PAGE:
It’s not just college applications and supervised meetings with the family astrologer that scream ‘casteism’. A random remark made in jest, or the lyrics of a now-viral music video — as is the case now — may just nudge the boundaries of casual casteism. Note: If you won’t approve of sexism, even in humour, why should something as rampant and backward as casteism get a leeway? These were the accusations and criticism leveled against Sofia Ashraf for the video Tam-Brahm Boy, which she penned and sung a few parts in.
Those who viewed the video, now standing at close to 40,000 views, didn’t miss the irony. This is the raptivist behind Kodaikanal Won’t, an adaptation that made her a household name. Then why did she fall into the same trap of glamourising the poonal — the sacred thread among Brahmins? Sofia is currently on a visitor’s program in Germany along with a multi-disciplinary team of artists, architects, activists etc to study water projects all over the country, and figure out how the same practices could be put into effect back home in Chennai to solve the city’s water issues.
She responds to the backlash surrounding her video online — “A couple of months ago, I was given a chance to start my own series that focussed on the identity, struggles and culture of a south Indian woman. This was such an exciting canvas for me. What it meant to me was the freedom to make jokes with local references and pop culture tropes that I grew up with. So, I planned a series of videos on Kollywood spoofs, on anime obsessed feminerds and marriage obsessed mallu moms. The first video to release in the series was ‘Tam Brahm Boy’. It started off as a funny song that played on every stereotype I could think of about Chennai boys and eventually evolved into a risque piece about a woman expressing her desires. The ‘Tam Brahm’ identity was added to give it a further cultural layer.”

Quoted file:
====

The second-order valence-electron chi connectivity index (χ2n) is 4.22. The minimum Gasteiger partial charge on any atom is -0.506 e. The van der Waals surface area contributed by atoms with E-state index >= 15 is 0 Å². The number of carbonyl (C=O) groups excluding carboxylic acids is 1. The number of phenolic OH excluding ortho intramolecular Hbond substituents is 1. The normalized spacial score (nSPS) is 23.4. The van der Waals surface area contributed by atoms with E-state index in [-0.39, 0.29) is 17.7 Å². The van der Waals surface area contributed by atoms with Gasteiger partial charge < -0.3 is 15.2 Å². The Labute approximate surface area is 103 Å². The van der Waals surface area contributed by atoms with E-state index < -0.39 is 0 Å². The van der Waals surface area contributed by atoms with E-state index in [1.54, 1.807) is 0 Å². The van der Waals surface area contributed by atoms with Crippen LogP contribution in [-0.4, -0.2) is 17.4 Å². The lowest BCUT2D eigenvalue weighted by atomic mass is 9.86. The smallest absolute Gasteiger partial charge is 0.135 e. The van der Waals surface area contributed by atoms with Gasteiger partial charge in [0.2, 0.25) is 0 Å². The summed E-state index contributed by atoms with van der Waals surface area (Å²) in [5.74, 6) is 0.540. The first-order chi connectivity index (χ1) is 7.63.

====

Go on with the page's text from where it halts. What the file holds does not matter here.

Sofia goes on, “And here’s the clincher — nowhere, from the moment I came up with the idea to the day I released it, did I think of this as a casteist statement. I always thought my blindness to caste was a virtue. But today, I have suddenly realised that there is a huge difference between denouncing caste and denying caste. The critics are right. I have been caste blind. I have also been caste blinded. I have never claimed to be an enlightened soul who is the sole crusader against every injustice in the world. But, I have always considered myself to have enough foresight to not be part of the problem.”
“How this could have happened is a question I am asking myself and something we, as a society, need to explore. Nobody is born free of every form of culture washing. Nobody is born aware of their privilege. These things need to be learnt and experienced. But, that’s the beauty of social media. It can be used to start dialogue. This video has started so many dialogues for me personally,” she concludes....